The Big Data Debate
One of the big assertions that have been made by people working in the social media Analytics space is that social media data can be used to predict individual purchasing behaviour.
At an intuitive level this is appealing. If my friend recommends a product then if I have the same need I will be more likely to consider that product as a solution to my need. Furthermore, I may signal that I have that need by Tweeting that I have (or indicate I am likely to have) such a need.
But from a brand owner’s perspective there is still a fundamental conceptual issue here, as well as a whole host of practical issues. The most obvious practical issue is “Which database do I use to manage the customer?”. The only set of universally-correctly linked set of data is the one that is owned by the individual themselves. Only they know the myriad of on-line identities that they have chosen for themselves.
Brand owners are very aware that whilst systems such as Facebook and Twitter have millions of users, there are still people out there (and we have to remember that on a global basis it is still the majority) who do not, even though they may be economically active in many other ways.
This leads to a second practical issue that is often glossed-over but which is a fundamental prerequisite – how can I link together data from disparate systems and know that I am linking the right data to the right individual? There are many ways it can be done but it adds time, cost and complexity – all of which undermine the very concept of achieving ‘close to real time response’.
What is more, however, these issues are common to every marketer – there are, at the end of the day, only one set of individuals (even if they may well have multiple on-line personalities). So in principle it makes no economic sense for each company to create ‘a single view of the customer’ because at best whatever they create will always only be a partial view. Each company that is trying to sell goods/services to an individual is only interested in information that influences their needs for those particular types of goods/services. The volume of data about other areas is just noise that needs to be simplified – at least in their view, that is. Yet as the social network data experts will tell you – seemingly unrelated data can be connected.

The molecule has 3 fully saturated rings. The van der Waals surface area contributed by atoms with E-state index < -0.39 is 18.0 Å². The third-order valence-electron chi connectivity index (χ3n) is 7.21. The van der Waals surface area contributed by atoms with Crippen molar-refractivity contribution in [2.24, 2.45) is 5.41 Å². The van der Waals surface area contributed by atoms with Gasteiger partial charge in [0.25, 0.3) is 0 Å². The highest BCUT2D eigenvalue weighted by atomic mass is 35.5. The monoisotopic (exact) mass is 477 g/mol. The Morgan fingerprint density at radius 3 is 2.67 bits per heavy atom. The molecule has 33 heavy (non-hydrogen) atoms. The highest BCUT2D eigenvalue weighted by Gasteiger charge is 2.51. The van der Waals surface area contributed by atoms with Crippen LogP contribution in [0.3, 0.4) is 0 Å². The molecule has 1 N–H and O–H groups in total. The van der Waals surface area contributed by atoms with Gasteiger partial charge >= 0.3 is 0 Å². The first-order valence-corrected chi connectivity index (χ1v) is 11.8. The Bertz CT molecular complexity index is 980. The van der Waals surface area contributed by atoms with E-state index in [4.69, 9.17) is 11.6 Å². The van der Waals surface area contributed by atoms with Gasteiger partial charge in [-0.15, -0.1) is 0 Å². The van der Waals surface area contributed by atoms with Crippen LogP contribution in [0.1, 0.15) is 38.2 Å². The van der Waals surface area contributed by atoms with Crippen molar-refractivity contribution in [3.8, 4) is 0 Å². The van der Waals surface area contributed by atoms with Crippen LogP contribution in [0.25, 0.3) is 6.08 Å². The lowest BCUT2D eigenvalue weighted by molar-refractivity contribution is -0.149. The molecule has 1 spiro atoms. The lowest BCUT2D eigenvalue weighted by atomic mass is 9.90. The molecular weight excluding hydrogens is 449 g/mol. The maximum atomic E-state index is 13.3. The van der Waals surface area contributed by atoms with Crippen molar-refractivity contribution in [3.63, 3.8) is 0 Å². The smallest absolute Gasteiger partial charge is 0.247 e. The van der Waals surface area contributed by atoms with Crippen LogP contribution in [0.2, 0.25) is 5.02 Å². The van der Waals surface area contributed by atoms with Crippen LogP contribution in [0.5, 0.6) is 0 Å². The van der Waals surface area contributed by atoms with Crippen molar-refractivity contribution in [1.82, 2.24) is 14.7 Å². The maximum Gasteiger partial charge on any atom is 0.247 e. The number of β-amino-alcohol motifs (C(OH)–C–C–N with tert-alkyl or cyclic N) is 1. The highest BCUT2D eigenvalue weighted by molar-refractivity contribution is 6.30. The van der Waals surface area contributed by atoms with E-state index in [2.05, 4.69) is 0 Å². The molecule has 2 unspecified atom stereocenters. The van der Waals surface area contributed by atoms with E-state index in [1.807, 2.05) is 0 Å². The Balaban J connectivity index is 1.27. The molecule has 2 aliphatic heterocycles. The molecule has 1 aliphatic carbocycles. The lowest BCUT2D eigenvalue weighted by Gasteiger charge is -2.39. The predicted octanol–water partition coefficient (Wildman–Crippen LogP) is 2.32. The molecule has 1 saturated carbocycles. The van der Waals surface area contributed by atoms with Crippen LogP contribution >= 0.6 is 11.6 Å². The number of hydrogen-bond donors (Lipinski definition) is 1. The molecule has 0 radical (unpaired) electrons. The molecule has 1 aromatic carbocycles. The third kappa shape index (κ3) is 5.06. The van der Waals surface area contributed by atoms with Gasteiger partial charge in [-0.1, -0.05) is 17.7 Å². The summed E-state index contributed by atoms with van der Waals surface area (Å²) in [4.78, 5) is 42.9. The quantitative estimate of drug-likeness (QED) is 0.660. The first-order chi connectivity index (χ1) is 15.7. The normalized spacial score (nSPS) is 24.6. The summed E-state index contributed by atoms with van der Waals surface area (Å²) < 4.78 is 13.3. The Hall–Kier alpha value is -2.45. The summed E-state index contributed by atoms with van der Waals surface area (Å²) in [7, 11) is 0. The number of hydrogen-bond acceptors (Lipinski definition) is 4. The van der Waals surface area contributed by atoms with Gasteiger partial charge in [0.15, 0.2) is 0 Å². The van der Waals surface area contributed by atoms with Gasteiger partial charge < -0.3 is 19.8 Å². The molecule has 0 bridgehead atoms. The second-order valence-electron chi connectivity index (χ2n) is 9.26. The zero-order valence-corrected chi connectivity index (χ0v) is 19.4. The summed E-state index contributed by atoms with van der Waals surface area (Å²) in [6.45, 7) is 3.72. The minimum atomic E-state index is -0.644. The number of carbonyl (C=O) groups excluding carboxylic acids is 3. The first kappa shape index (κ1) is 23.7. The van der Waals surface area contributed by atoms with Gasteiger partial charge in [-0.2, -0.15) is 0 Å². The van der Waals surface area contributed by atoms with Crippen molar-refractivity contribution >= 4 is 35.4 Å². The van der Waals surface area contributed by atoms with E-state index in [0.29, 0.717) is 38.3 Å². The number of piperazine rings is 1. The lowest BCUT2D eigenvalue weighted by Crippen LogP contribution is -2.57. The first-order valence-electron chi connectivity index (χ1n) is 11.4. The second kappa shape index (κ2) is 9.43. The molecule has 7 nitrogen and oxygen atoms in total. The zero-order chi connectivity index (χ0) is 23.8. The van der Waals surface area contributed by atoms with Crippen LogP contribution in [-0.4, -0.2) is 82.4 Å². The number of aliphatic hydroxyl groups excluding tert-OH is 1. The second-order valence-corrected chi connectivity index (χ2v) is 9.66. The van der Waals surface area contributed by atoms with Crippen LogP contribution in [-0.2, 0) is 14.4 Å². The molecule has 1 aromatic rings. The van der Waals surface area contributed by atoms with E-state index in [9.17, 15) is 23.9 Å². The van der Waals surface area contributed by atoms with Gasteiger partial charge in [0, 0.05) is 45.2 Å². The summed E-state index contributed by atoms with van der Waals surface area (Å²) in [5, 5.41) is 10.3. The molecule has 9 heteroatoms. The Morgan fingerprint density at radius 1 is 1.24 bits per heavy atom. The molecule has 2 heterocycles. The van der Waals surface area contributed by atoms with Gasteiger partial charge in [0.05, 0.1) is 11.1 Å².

My purchase of an airline ticket may well be of Interest to the coffee shop chain that I use because they will know that at some point I will be going to the airport. So they can trigger a communication to ensure I use their outlet/brand of coffee at the terminal.
Which brings us back to my original assertion – what we are describing is a multi-dimensional view of the individual, not a “single customer view”. But generating that multi-dimensional view can only ever be done by an independent direct marketing (data) company. There are already many out there – and the strongest players will, ultimately, prove to be those like Nectar and Tesco who already have millions of individuals on their databases.
Unfortunately there will be many discussions ahead about data privacy, data linking, data cleaning, meta measures, and many other detailed considerations and that the average marketing director will find extremely tiresome. All they want to do is get their message across to the right people, at the right time, in the right way. Nevertheless these detailed issues will have to solved / handled if the concept of the “connected world” (as trumpeted by companies such as IBM) is to become a reality in any meaningful way. Needless to say, for the best solutions to these problems we should look to companies such as Amazon as the most likely source of the innovation rather than IT manufacturers. Their views on the world are fundamentally different.